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  #1  
Old 01-26-2011, 08:41 PM
DJ FADE DJ FADE is offline
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Default pro tools 9 noise floor

pro tools 9
mac osx 10.6.6
lynx aurora 16 converter

i've never run into this before, but since upgrading to pt9 i'm seeing a ton of white noise showing up in pro tools, even when there's no playback and it's just sitting idle. it's usually showing up towards the end of a mix, so it may be plugin oriented or something. right now i have a session open and i'm showing about -32db of JUST NOISE! what's up with that? anyone else running into this?
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  #2  
Old 01-26-2011, 09:17 PM
slater05 slater05 is offline
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Default Re: pro tools 9 noise floor

Some plugins have "analog" buttons on them, which if throughout the signal chain they are being compressed to [bleep][bleep][bleep][bleep] and maximized at the end could end up with quite a bit of noise
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  #3  
Old 01-26-2011, 11:24 PM
Siddhant Bhatia Siddhant Bhatia is offline
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Default Re: pro tools 9 noise floor

Looks like Plug-in Noise ... also try re-starting pro tools ... Might also be Bus-Based ...
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Old 01-27-2011, 10:45 AM
DJ FADE DJ FADE is offline
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Default Re: pro tools 9 noise floor

sounds like this must be whats happening. i've just never run into it before! i do have lots of plugs running, and most of them with analog switch on, and am hitting the master with compression, so that must be whats happening. any tips on how to avoid this? or is this fairly common?
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Old 01-27-2011, 04:30 PM
lancemcv lancemcv is offline
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Default Re: pro tools 9 noise floor

Turn off the analog modeling on your plugins. Waves CL2A for instance has analog modeling and adds his to the mix especially if you are using a bunch of them, the hiss gets really loud. Didn't they put noise gates on every channel of SSL's to get rid of his.... ..... .... .... ....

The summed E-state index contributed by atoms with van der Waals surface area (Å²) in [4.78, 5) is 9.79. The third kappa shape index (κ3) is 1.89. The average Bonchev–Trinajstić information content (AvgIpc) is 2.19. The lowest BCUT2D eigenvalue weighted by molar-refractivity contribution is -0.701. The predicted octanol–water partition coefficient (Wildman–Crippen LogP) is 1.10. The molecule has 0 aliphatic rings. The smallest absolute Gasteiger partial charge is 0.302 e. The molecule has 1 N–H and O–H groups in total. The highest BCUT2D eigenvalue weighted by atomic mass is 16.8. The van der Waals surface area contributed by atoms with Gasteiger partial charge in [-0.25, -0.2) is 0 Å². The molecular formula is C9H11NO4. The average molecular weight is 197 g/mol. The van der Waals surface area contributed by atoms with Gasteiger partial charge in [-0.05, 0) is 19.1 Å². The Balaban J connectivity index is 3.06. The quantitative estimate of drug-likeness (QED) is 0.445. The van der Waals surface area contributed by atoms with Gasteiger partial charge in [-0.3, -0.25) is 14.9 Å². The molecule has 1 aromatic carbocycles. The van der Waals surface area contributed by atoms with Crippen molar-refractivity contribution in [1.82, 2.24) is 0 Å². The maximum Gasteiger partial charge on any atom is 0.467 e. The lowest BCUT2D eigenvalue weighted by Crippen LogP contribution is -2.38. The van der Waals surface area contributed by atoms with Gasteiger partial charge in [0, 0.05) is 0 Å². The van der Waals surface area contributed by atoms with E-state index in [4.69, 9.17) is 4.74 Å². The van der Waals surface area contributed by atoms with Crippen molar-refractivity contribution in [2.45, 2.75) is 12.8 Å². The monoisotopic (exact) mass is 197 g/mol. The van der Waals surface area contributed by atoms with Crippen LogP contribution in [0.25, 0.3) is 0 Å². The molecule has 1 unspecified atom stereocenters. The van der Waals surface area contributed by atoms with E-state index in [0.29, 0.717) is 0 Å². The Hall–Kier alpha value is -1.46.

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Old 01-27-2011, 04:34 PM
astareawaystudios astareawaystudios is offline
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Default Re: pro tools 9 noise floor

It is very common, when you are loading a lot of hard compressed plugins on individual tracks, and then even more on your mix bus, to get fuzz/hiss/noise.
The waves restoration bundle makes it really easy to cut all of that noise out. In the end, you end up with a clear mix! :)
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Old 01-27-2011, 04:36 PM
lancemcv lancemcv is offline
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Default Re: pro tools 9 noise floor

I also had some nasty noise and distortion happen with the new mboxpro but it has not happened lately. THe tracks were actually distorting and after a restart it was gone.
How is PT 9 working for you and what are you using with it. I have had a lot of issues so far with my upgraded setup, Avid Mbox pro, PT 9.0.1 on macpro 8 core OS 10.6.6
My sessions are usually 24 bit 88.2
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Old 01-29-2011, 10:18 AM
spiritsaudio spiritsaudio is offline
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Default Re: pro tools 9 noise floor

lancemcv
Quote:
My sessions are usually 24 bit 88.2
What is the reason for 24bit 88.2kHz?
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Old 02-03-2011, 09:14 AM
lancemcv lancemcv is offline
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Default Re: pro tools 9 noise floor